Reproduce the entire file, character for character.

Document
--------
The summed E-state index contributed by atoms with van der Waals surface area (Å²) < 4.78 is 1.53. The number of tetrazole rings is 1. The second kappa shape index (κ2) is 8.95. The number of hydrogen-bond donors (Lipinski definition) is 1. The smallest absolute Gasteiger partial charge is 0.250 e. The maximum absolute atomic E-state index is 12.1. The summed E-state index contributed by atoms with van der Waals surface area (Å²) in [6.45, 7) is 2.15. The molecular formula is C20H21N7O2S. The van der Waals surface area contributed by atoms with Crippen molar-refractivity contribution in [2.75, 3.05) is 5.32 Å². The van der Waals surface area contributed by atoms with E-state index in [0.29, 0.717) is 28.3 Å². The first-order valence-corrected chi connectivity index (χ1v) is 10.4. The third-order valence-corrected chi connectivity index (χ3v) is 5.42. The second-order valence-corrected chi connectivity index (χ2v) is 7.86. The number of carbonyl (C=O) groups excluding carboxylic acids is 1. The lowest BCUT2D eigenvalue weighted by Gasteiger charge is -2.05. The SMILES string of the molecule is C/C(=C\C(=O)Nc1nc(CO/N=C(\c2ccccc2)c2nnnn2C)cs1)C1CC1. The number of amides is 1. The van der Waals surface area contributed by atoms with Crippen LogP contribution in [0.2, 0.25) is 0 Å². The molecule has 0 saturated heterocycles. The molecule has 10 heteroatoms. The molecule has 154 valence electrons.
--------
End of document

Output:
The summed E-state index contributed by atoms with van der Waals surface area (Å²) < 4.78 is 1.53. The number of tetrazole rings is 1. The second kappa shape index (κ2) is 8.95. The number of hydrogen-bond donors (Lipinski definition) is 1. The smallest absolute Gasteiger partial charge is 0.250 e. The maximum absolute atomic E-state index is 12.1. The summed E-state index contributed by atoms with van der Waals surface area (Å²) in [6.45, 7) is 2.15. The molecular formula is C20H21N7O2S. The van der Waals surface area contributed by atoms with Crippen molar-refractivity contribution in [2.75, 3.05) is 5.32 Å². The van der Waals surface area contributed by atoms with E-state index in [0.29, 0.717) is 28.3 Å². The first-order valence-corrected chi connectivity index (χ1v) is 10.4. The third-order valence-corrected chi connectivity index (χ3v) is 5.42. The second-order valence-corrected chi connectivity index (χ2v) is 7.86. The number of carbonyl (C=O) groups excluding carboxylic acids is 1. The lowest BCUT2D eigenvalue weighted by Gasteiger charge is -2.05. The SMILES string of the molecule is C/C(=C\C(=O)Nc1nc(CO/N=C(\c2ccccc2)c2nnnn2C)cs1)C1CC1. The number of amides is 1. The van der Waals surface area contributed by atoms with Crippen LogP contribution in [0.2, 0.25) is 0 Å². The molecule has 0 saturated heterocycles. The molecule has 10 heteroatoms. The molecule has 154 valence electrons.